It was agreed that Doug Collins, who is involved in the CSEU’s “drive for 35” fund, would report to the next EC meeting. A resolution was agreed committing the union to “using the fund for its original intention, the reduction in working hours, which will in turn create much needed jobs at a time of rising unemployment”. This is a very important clarification of UNITE’s position, as there had previously been interminable discussions about using the fund for other purposes.

  1. Many of the Employment Tribunal applications over blacklisting have failed because members need details of all the jobs they applied for, which few will have over the decades the blacklist has been operating. It was agreed to get a legal opinion on the possibility of pursuing cases through other routes, such as under the Data Protection Act.
  2. The Joint General Secretaries’ report included sections on the “IT and Communications” and “Electrical Engineering and Electronics” sectors:

IT and Communications


Following 10 separate days of strike action in December, January and February, Unite suspended the strike action on jobs, pay and pensions planned for 8 and 10 February in return for the company deferring compulsory redundancies to 26 February and agreeing to talks at ACAS on the day before the Fujitsu UK Chief Executive was due to meet with MPs

A number of Parliamentary activities were initiated, including a lobby of MPs and a meeting with members of the Unite Parliamentary Group, a meeting between the Fujitsu CEO and Foreign Office Minister Ivan Lewis, and a further meeting between the Fujitsu CEO and members of the Unite Parliamentary Group.

Following a number of meetings under the auspices of ACAS, ACAS tabled a set of proposals which the Unite Combine Committee agreed to recommend to our membership as a basis for settling the dispute over jobs, pay and pensions.

Although the ACAS proposals agreeable to the company did not go as far as we were seeking, since the dispute began, in addition to the ACAS proposals, the following has resulted:

· Jobs – the number of possible forced redundancies has been reduced from 1200 to less than 30 with an extension of employment until 26 March at least

· Pensions - extension of consultation period from October until at least 5 March 2010, 5% offered as compensation for change to defined contribution (DC) scheme, extra year continuation of final salary pension scheme until March 2011 at the earliest, and confirmation that the DC scheme is contractual for both new and existing members

· Pay - commitment to discuss open pay and benefit scales as part of transparency talks with Unite and recognition of Unite’s aspiration for minimum earnings of £13.500, introduction of a minimum basic salary of £12,000 applicable from 1 March 2010 and a review of this on an annual basis starting on 1 April 2010

Members voted by 4 to 1 in a 72% turnout to accept the ACAS brokered proposals and end the dispute.


The company has announced a further 344 jobs to be cut in the period February – April 2010 as part of its continual series of attacks on the global workforce in general and the UK and rest of Europe in particular. It is worth noting – and hardly coincidental - that HP has recently lost a large contract to Fujitsu Services for the supply of desktop IT services to DWP, and is also towards the bottom of a customer satisfaction index.


Consultation meetings with the company on the proposed closure of the Ansty/Coventry site are continuing at local level. At the time of writing this report we have put alternative proposals to the company to keep the site open and an offer of enhanced compensation terms from the company in respect of site closure is being considered by our membership.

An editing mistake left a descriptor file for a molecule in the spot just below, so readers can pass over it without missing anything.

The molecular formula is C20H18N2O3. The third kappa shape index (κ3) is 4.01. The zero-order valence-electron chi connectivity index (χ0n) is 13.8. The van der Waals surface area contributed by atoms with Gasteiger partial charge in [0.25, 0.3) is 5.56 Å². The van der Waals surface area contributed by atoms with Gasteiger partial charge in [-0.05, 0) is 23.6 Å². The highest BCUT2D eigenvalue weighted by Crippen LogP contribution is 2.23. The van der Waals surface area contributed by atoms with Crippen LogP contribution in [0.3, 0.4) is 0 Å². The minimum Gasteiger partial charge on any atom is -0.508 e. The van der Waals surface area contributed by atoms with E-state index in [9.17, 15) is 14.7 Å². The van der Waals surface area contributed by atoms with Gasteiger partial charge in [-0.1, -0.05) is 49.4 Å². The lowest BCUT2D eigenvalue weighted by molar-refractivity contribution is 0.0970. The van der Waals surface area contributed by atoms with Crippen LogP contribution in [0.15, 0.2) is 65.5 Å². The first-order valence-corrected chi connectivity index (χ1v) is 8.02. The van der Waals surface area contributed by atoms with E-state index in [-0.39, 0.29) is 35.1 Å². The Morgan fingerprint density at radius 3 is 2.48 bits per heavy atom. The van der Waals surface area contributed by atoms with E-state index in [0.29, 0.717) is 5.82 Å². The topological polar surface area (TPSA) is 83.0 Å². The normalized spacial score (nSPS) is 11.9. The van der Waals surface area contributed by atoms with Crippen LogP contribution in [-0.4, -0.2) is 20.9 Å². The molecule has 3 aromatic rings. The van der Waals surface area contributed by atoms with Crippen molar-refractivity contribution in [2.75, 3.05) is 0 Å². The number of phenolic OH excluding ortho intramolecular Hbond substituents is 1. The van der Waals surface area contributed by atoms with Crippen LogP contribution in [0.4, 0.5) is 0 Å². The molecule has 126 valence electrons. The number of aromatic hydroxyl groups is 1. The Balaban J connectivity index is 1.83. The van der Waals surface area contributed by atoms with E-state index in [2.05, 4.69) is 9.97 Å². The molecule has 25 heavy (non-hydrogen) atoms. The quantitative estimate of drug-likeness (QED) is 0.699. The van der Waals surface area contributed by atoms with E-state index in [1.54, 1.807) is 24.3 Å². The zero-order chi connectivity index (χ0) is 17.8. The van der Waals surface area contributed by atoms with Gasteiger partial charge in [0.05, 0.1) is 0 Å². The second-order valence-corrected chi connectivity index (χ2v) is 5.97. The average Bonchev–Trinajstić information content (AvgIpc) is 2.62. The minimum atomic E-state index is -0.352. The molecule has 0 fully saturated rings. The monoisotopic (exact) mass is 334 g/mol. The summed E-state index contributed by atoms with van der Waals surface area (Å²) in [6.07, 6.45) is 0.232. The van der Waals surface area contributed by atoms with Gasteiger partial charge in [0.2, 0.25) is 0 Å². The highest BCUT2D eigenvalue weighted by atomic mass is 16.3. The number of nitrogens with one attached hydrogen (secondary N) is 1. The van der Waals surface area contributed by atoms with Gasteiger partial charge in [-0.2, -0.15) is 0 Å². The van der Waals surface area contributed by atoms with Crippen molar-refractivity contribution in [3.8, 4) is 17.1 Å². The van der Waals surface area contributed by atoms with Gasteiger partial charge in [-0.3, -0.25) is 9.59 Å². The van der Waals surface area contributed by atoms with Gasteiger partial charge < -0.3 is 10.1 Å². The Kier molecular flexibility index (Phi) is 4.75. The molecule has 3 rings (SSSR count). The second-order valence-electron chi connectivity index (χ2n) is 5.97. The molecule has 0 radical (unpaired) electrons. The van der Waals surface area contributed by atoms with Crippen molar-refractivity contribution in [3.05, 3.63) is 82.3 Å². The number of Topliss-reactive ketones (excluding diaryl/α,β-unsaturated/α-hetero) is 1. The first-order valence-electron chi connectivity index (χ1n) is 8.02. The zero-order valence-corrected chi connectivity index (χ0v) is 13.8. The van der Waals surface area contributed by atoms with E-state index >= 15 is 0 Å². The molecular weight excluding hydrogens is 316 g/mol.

A joint pay claim with BECTU and NUJ has been submitted to the BBC and negotiations are awaited.

Electrical Engineering and Electronics

Strategy for Growth

Following site reports on membership density across their companies, the EE&E National Industrial Sector Committee discussed 100 percent recruitment. The following companies reported gaps in their membership:

Ratheon Systems – predominately in staff areas amongst software engineers.

Cummins Technologies – reported a 100 percent on the shop floor but approximately 50 percent in staff areas.

Areva Cable Jointing – reported that following an intensive recruitment and organising campaign the membership at the Warrington site increased from a handful to nearly 100 percent of the cable jointers and basic pay had increased by 18 percent.

Areva TD Stafford – it was reported that there was a high level of membership in the manufacturing areas but these were a minority of employees across T&D. Currently the membership was estimated at approximately 35 percent with low level membership mainly in technical and staff areas.

It was agreed to target Areva T&D Stafford and the National Officer reported that he would be meeting the shop stewards progress this.


Following the French Government announcing the sale of Areva TD to Alstom and Schneider, meetings have taken place to ensure security of employment. To date, assurances have been given that there would be no structural changes to the Areva sites across Europe.

Following meetings in Brussels with representatives from all three companies, a similar security of employment agreement is being sort with Alstom and Schneider.

In the UK, we are also raised additional items with the company relating to job security and pensions.


Following a successful recruitment campaign achieving over 50 percent of the membership at Epsilon, an application to the CAC was submitted. Discussions took place with the company on a voluntary recognition agreement and after several delays an agreement was reached on 1st February 2010.

We have now elected representatives drawn form across the country to sit on the national negotiating committee, health and safety committee and the information and consultation committee.

Epsilon employs fixed wire electricians and Portable Appliance Test Engineers.

Prysmian Energy Cables